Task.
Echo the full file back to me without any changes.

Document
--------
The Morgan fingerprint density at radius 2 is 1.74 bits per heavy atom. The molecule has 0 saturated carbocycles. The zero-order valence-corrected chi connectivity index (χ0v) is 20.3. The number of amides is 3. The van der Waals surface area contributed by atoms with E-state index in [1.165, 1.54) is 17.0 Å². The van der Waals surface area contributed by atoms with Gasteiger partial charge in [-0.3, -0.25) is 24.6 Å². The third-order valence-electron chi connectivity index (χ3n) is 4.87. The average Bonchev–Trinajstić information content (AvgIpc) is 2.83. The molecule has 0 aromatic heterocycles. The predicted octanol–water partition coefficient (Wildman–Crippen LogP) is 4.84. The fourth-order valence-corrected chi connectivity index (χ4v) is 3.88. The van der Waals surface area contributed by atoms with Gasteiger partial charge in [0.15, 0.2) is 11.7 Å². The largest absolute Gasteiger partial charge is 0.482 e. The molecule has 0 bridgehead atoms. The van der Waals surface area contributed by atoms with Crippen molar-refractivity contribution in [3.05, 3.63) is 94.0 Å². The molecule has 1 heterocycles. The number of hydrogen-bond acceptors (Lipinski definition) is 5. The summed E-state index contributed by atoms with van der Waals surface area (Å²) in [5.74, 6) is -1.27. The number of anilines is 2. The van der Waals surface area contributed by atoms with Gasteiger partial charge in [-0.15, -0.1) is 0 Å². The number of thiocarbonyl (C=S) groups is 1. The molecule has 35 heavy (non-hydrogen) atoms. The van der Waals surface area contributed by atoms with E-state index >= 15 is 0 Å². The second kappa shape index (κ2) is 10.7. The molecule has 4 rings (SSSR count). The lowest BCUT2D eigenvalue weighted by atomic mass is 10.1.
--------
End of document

The Morgan fingerprint density at radius 2 is 1.74 bits per heavy atom. The molecule has 0 saturated carbocycles. The zero-order valence-corrected chi connectivity index (χ0v) is 20.3. The number of amides is 3. The van der Waals surface area contributed by atoms with E-state index in [1.165, 1.54) is 17.0 Å². The van der Waals surface area contributed by atoms with Gasteiger partial charge in [-0.3, -0.25) is 24.6 Å². The third-order valence-electron chi connectivity index (χ3n) is 4.87. The average Bonchev–Trinajstić information content (AvgIpc) is 2.83. The molecule has 0 aromatic heterocycles. The predicted octanol–water partition coefficient (Wildman–Crippen LogP) is 4.84. The fourth-order valence-corrected chi connectivity index (χ4v) is 3.88. The van der Waals surface area contributed by atoms with Gasteiger partial charge in [0.15, 0.2) is 11.7 Å². The largest absolute Gasteiger partial charge is 0.482 e. The molecule has 0 bridgehead atoms. The van der Waals surface area contributed by atoms with Crippen molar-refractivity contribution in [3.05, 3.63) is 94.0 Å². The molecule has 1 heterocycles. The number of hydrogen-bond acceptors (Lipinski definition) is 5. The summed E-state index contributed by atoms with van der Waals surface area (Å²) in [5.74, 6) is -1.27. The number of anilines is 2. The van der Waals surface area contributed by atoms with Gasteiger partial charge in [-0.15, -0.1) is 0 Å². The number of thiocarbonyl (C=S) groups is 1. The molecule has 35 heavy (non-hydrogen) atoms. The van der Waals surface area contributed by atoms with E-state index >= 15 is 0 Å². The second kappa shape index (κ2) is 10.7. The molecule has 4 rings (SSSR count). The lowest BCUT2D eigenvalue weighted by atomic mass is 10.1.